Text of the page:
Implementation happens in stages. It is a process that unfolds - it's not a single event. Your implementation model should guide you through the different steps in your implementation process. It should help you decide when to focus on each implementation activity - though the exact order of activities should not be fixed. Ideally, you should tailor your implementation process to your needs and context. And while implementation does happen in stages, the stages don't always end exactly as another begins. The process isn't always linear. For example, timeline and funding pressures may mean that you need to move fast and cause stages to overlap (with activities from two different stages happening at the same time). You may also experience setbacks that mean you need to revisit a previous stage before you can progress further. For example, staff turnover may mean you no longer have enough practitioners trained in the program or practice, resulting in a 'pause' on service delivery while you recruit and/or train additional staff.
This guide outlines four stages (see Chapter 3 for more information):
- Engage and explore
- Plan and prepare
- Initiate and refine
- Maintain and expand.
Implementation enablers and barriers
Implementation enablers increase the likelihood a program or practice will be successfully implemented. Enablers can include support from an organisation's leadership, and the program or practice being a good fit for target children and families.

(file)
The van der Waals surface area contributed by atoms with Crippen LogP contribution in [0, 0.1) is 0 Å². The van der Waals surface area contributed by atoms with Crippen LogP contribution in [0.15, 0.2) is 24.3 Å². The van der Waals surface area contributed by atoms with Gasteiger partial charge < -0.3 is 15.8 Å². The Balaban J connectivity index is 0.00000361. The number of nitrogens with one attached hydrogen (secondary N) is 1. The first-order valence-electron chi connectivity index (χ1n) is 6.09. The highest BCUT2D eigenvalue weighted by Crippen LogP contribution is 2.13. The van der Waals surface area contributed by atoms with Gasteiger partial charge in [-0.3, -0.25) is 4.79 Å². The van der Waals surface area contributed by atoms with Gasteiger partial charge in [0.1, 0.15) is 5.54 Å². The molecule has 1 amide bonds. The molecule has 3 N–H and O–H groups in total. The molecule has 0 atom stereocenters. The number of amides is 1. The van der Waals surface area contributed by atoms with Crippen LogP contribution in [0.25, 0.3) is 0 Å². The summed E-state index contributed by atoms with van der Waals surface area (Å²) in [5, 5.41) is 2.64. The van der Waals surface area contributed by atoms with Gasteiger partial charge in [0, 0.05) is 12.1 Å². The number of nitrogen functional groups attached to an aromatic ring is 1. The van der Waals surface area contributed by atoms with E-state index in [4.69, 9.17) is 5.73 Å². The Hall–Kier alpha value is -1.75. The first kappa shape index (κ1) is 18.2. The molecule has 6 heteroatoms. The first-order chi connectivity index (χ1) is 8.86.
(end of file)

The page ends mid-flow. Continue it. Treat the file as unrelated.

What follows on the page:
Implementation barriers make the implementation process more challenging. Barriers can include a lack of resources to deliver a program or practice, and low confidence in the program or practice among the people delivering it. However, you shouldn't give up on your implementation simply because you face barriers. It's normal to experience barriers. Your implementation will be successful if you can identify and overcome barriers early in the process. You should continually monitor the enablers and barriers, as different influencing factors will emerge during different stages of implementation. The process of assessing and identifying enablers and barriers is described in Chapter 4.
Implementation strategies are techniques that improve the adoption, planning, initiation and sustainability of a program or practice (Powell et al., 2019). They are the 'how to' components of the implementation process and are used to overcome barriers.
So how do you decide which implementation strategies to use? Sometimes there is existing evidence showing which implementation strategies are likely to be useful for implementing your particular program or practice. Or, if you're implementing a manualised program (i.e. a program which has been developed with a structured, detailed manual that you usually need to buy a license for), the program developers may require you to use particular implementation strategies. If you don't have any suggested implementation strategies, you can tailor your strategies based on the barriers you've identified and experienced in your program or practice.
For example, in Stage 1 (engage and explore) a key barrier may be a lack of information about the needs of the children and families who participate in your service. You can overcome this barrier by compiling agency or service provider data, such as demographics; client goals at baseline; child and family feedback; and outcomes for families when they exit your program. During Stage 2 (plan and prepare), when you've already decided what to implement, a barrier might be that staff lack the right experience and skills to implement the new program or practice. You can overcome this by providing staff with interactive, skills-based training and post-training technical assistance, such as coaching.